In 1814, America had been at war with Great Britain for two years. The War of 1812 had begun largely because of British interference with American trade. During 1814, American army and navy forces won several battles that eventually brought peace between the two countries. But the most dramatic event of the war occurred in 1814 with the British attack on America’s capital city, Washington.
In August, 1814, a British force landed in Maryland, scattered the weak American forces there, and on August 24, marched into Washington. President James Madison and other government officials fled the city. Before she left, First Lady Dollley Madison rescued the portrait of George Washington that hung in the White House.
British General Robert Ross ordered Washington’s public buildings to be burned. The British piled furniture up in the White House’s drawing room and set it afire; the inside of the mansion was gutted. The Treasury and War Department buildings were burned next. When the British set fire to the Capitol, it’s interior was destroyed and its roof collapsed. Repairs to Washington took years. Not until 1819 was Congress able to meet again in the the Capito..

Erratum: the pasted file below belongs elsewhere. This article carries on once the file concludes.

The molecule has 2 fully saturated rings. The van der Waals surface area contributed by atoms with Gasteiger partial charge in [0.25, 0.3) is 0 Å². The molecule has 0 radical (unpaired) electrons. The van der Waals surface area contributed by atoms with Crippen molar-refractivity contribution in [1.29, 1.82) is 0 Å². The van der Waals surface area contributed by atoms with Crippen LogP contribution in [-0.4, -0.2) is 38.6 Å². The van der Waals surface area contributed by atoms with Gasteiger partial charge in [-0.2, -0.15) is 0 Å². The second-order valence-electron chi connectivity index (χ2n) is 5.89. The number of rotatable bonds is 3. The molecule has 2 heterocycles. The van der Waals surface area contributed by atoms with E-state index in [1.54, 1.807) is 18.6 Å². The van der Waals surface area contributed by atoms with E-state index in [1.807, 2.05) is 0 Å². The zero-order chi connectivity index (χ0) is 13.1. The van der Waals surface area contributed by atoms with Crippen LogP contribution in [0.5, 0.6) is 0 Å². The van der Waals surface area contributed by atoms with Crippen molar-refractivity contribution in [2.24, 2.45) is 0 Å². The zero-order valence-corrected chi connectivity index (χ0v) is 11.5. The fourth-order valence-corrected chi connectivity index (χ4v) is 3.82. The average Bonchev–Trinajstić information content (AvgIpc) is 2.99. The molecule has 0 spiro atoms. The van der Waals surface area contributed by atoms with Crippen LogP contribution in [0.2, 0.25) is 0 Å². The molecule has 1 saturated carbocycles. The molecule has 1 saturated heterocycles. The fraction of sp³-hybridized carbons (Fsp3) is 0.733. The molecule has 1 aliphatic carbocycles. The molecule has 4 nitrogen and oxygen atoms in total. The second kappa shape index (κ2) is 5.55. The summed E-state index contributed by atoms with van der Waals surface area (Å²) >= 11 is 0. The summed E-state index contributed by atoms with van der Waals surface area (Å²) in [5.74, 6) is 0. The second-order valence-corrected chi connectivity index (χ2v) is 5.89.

The only government building in Washington not burned in 1814 was the patent office; it’s precious drawings and models were sparred.